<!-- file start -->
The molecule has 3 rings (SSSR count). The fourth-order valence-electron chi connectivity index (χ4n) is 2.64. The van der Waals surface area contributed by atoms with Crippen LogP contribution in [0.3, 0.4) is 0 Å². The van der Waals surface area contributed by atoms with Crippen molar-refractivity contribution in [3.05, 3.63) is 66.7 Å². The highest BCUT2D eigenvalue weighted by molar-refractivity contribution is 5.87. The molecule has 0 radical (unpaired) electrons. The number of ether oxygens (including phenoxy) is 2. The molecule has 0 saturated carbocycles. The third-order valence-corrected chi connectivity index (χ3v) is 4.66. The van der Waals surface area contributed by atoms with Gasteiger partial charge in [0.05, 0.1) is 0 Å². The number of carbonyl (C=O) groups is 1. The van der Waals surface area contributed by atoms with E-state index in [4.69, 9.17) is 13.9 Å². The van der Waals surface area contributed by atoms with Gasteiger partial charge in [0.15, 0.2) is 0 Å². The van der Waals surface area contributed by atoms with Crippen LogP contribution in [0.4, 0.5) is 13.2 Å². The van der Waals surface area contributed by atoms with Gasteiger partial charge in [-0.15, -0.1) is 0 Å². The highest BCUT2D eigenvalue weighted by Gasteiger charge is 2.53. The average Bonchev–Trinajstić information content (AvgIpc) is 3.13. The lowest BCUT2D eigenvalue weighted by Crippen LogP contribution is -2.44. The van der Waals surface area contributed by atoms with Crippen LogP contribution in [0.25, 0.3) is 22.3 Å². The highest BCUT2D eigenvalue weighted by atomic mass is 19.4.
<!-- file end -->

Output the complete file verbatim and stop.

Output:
The molecule has 3 rings (SSSR count). The fourth-order valence-electron chi connectivity index (χ4n) is 2.64. The van der Waals surface area contributed by atoms with Crippen LogP contribution in [0.3, 0.4) is 0 Å². The van der Waals surface area contributed by atoms with Crippen molar-refractivity contribution in [3.05, 3.63) is 66.7 Å². The highest BCUT2D eigenvalue weighted by molar-refractivity contribution is 5.87. The molecule has 0 radical (unpaired) electrons. The number of ether oxygens (including phenoxy) is 2. The molecule has 0 saturated carbocycles. The third-order valence-corrected chi connectivity index (χ3v) is 4.66. The van der Waals surface area contributed by atoms with Gasteiger partial charge in [0.05, 0.1) is 0 Å². The number of carbonyl (C=O) groups is 1. The van der Waals surface area contributed by atoms with E-state index in [4.69, 9.17) is 13.9 Å². The van der Waals surface area contributed by atoms with Gasteiger partial charge in [0.15, 0.2) is 0 Å². The van der Waals surface area contributed by atoms with Crippen LogP contribution in [0.4, 0.5) is 13.2 Å². The van der Waals surface area contributed by atoms with Gasteiger partial charge in [-0.15, -0.1) is 0 Å². The highest BCUT2D eigenvalue weighted by Gasteiger charge is 2.53. The average Bonchev–Trinajstić information content (AvgIpc) is 3.13. The lowest BCUT2D eigenvalue weighted by Crippen LogP contribution is -2.44. The van der Waals surface area contributed by atoms with Crippen LogP contribution in [0.25, 0.3) is 22.3 Å². The highest BCUT2D eigenvalue weighted by atomic mass is 19.4.